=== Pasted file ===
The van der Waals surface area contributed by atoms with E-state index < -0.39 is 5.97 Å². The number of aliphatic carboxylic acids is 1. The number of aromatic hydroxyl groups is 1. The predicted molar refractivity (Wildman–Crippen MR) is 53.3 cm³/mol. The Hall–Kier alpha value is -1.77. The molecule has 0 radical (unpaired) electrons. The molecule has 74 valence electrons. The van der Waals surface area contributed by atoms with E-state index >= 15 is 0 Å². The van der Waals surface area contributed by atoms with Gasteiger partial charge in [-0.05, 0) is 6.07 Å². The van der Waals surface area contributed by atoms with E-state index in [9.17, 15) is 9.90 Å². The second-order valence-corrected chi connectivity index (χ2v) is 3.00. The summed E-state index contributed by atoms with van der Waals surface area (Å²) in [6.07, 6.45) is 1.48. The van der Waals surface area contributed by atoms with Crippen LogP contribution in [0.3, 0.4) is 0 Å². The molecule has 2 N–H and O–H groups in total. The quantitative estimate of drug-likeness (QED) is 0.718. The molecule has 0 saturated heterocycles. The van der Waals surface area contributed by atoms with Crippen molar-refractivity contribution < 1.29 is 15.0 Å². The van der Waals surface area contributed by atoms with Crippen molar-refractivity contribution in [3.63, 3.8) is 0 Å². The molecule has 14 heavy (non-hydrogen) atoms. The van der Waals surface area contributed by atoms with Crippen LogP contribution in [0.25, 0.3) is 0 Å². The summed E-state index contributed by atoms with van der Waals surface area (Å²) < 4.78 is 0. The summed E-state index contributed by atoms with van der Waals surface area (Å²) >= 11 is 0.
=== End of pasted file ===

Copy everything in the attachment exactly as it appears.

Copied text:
The van der Waals surface area contributed by atoms with E-state index < -0.39 is 5.97 Å². The number of aliphatic carboxylic acids is 1. The number of aromatic hydroxyl groups is 1. The predicted molar refractivity (Wildman–Crippen MR) is 53.3 cm³/mol. The Hall–Kier alpha value is -1.77. The molecule has 0 radical (unpaired) electrons. The molecule has 74 valence electrons. The van der Waals surface area contributed by atoms with E-state index >= 15 is 0 Å². The van der Waals surface area contributed by atoms with Gasteiger partial charge in [-0.05, 0) is 6.07 Å². The van der Waals surface area contributed by atoms with E-state index in [9.17, 15) is 9.90 Å². The second-order valence-corrected chi connectivity index (χ2v) is 3.00. The summed E-state index contributed by atoms with van der Waals surface area (Å²) in [6.07, 6.45) is 1.48. The van der Waals surface area contributed by atoms with Crippen LogP contribution in [0.3, 0.4) is 0 Å². The molecule has 2 N–H and O–H groups in total. The quantitative estimate of drug-likeness (QED) is 0.718. The molecule has 0 saturated heterocycles. The van der Waals surface area contributed by atoms with Crippen molar-refractivity contribution < 1.29 is 15.0 Å². The van der Waals surface area contributed by atoms with Crippen molar-refractivity contribution in [3.63, 3.8) is 0 Å². The molecule has 14 heavy (non-hydrogen) atoms. The van der Waals surface area contributed by atoms with Crippen LogP contribution in [0.25, 0.3) is 0 Å². The summed E-state index contributed by atoms with van der Waals surface area (Å²) < 4.78 is 0. The summed E-state index contributed by atoms with van der Waals surface area (Å²) >= 11 is 0.